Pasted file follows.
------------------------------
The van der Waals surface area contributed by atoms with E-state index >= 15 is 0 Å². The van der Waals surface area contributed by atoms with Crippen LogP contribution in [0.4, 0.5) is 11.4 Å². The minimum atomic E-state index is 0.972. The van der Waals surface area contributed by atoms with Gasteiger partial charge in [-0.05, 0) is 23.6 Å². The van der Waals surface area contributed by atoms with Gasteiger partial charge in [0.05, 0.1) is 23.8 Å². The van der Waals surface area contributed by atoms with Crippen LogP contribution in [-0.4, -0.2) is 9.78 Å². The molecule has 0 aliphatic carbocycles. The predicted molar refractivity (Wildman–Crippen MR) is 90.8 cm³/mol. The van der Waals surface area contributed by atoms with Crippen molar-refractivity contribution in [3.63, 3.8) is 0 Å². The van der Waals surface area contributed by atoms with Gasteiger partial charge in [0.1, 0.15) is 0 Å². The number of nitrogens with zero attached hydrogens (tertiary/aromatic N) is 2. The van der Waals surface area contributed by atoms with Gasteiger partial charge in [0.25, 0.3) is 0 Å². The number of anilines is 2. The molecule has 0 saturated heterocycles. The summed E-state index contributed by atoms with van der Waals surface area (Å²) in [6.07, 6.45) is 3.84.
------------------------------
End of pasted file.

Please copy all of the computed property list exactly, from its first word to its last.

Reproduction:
The van der Waals surface area contributed by atoms with E-state index >= 15 is 0 Å². The van der Waals surface area contributed by atoms with Crippen LogP contribution in [0.4, 0.5) is 11.4 Å². The minimum atomic E-state index is 0.972. The van der Waals surface area contributed by atoms with Gasteiger partial charge in [-0.05, 0) is 23.6 Å². The van der Waals surface area contributed by atoms with Gasteiger partial charge in [0.05, 0.1) is 23.8 Å². The van der Waals surface area contributed by atoms with Crippen LogP contribution in [-0.4, -0.2) is 9.78 Å². The molecule has 0 aliphatic carbocycles. The predicted molar refractivity (Wildman–Crippen MR) is 90.8 cm³/mol. The van der Waals surface area contributed by atoms with Crippen molar-refractivity contribution in [3.63, 3.8) is 0 Å². The van der Waals surface area contributed by atoms with Gasteiger partial charge in [0.1, 0.15) is 0 Å². The number of nitrogens with zero attached hydrogens (tertiary/aromatic N) is 2. The van der Waals surface area contributed by atoms with Gasteiger partial charge in [0.25, 0.3) is 0 Å². The number of anilines is 2. The molecule has 0 saturated heterocycles. The summed E-state index contributed by atoms with van der Waals surface area (Å²) in [6.07, 6.45) is 3.84.